TABLE 2______________________________________Channel A Results - PDA Channe1 1, 220 nm, 8 nm BandPeak #   RT      AREA       AREA % HEIGHT______________________________________--       0.470   0          0.00   0 1       2.517   6085965    4.25   79689 2       3.072   4769300    3.33   189226 3       3.307   1242795    0.87   98900 4       4.032   9993022    6.98   119967 5       5.504   6456680    4.51   121159 6       5.995   10762121   7.51   123409 7       7.595   9629010    6.72   132119 8       8.917   16913738   11.81  141148 9       10.987  3272280    2.28   11713710       11.584  3621662    2.53   13316111       12.011  4897081    3.42   17294212       12.629  5909683    4.13   16626413       13.227  2497032    1.74   11078514       13.675  4841784    3.38   11780415       14.443  4958465    3.46   10010316       15.232  2748492    1.92   9164217       15.893  4302001    3.00   16063718       16.597  4639429    3.24   10894819       17.280  1749180    1.22   8249420       17.792  4597911    3.21   13393321       18.347  1473608    1.03   6911722       19.221  5478896    3.83   13882723       19.669  2010293    1.40   8832324       20.224  6252913    4.37   21050925       21.013  1339653    0.94   6463626       21.376  898147     0.63   5144427       21.803  2211746    1.54   5301828       22.528  1287997    0.90   4560829       23.061  624919     0.44   3594430       23.509  2526940    1.76   9880631       24.128  1070923    0.75   5149732       24.533  3105068    2.17   4610233       29.483  1058372    0.74   24838______________________________________

This data when compared with the data of Example 1 demonstrate that the extraction process of Example 1 using a series of extraction steps with varying solvent concentrations produces an extract with higher concentrations of most compounds compared to the extraction using 95% ethanol only. Moreover, the process of this example using only 95% ethanol does not extract compounds in measurable amounts that are prominent in the chromatogram of Example 1 and FIG. 1 at retention times 3.08, 3.989, 6.891, 9.003, 6.536-13.547 and 20.992, respectively. Corresponding peaks are not found in the chromatogram of Example 2 and FIG. 2.

Example 3

The extraction process of Example 1 was carried out on Centipeda cunninghami except that the process used only 50% aqueous-ethanol as the extracting solvent. The resulting extract was assayed using HPLC. The chromatogram is shown in FIG. 3 and the numerical results are shown in Table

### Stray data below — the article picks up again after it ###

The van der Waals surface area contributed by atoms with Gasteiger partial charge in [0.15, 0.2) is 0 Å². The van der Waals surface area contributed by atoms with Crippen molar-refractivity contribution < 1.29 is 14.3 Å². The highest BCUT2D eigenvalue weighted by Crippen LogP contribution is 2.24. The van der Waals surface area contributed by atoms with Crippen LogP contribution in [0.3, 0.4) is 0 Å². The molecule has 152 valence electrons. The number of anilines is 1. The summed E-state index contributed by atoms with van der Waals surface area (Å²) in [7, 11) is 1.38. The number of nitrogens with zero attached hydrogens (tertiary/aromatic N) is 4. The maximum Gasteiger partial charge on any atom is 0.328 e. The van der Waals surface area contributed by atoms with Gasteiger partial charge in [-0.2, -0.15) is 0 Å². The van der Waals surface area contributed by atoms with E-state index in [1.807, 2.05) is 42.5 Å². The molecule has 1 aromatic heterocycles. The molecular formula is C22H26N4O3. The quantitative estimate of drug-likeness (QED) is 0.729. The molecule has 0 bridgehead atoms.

TABLE 3______________________________________Peak #   RT      AREA       AREA % HEIGHT______________________________________--       0.470   0          0.00   0 1       2.517   6427148    3.85   75175 2       3.051   11419865   6.83   497925 3       4.032   6091550    3.64   110024 4       4.800   2619780    1.57   102363 5       5.461   5025493    3.01   107121 6       6.357   5205257    3.11   110819 7       6.997   4710638    2.82   118100 8       7.701   5276227    3.16   139211 9       8.277   2987540    1.79   12489710       9.067   9169545    5.49   20714011       9.749   3457967    2.07   14442912       10.091  3993614    2.39   16456213       10.517  5710790    3.42   17826114       11.115  4641255    2.78   16771815       11.605  5425026    3.25   23902116       12.032  6732870    4.03   33696717       12.693  21057502   12.60  75091718       13.675  4610416    2.76   15970219       14.059  3069560    1.84   14127320       14.464  5400880    3.23   12894121       15.531  4293345    2.57   14314222       15.893  3626786    2.17   15087423       16.597  5459294    3.27   12912624       17.301  155I753    0.93   8184325       17.792  3803724    2.28   11298726       18.325  1884669    1.13   7474927       18.987  2371959    1.42   11229428       19.200  2335396    1.40   11926929       19.648  1709117    1.02   7010830       20.181  4857363    2.91   15755931       21.013  1716854    1.03   5502732       21.803  2336416    1.40   6250433       22.528  1713548    1.03   4496334       23.488  2213130    1.32   7559835       24.107  597073     0.36   2991836       24.533  2324024    1.39   3578137       26.901  250734     0.15   788938       29.461  1049617    0.63   25123______________________________________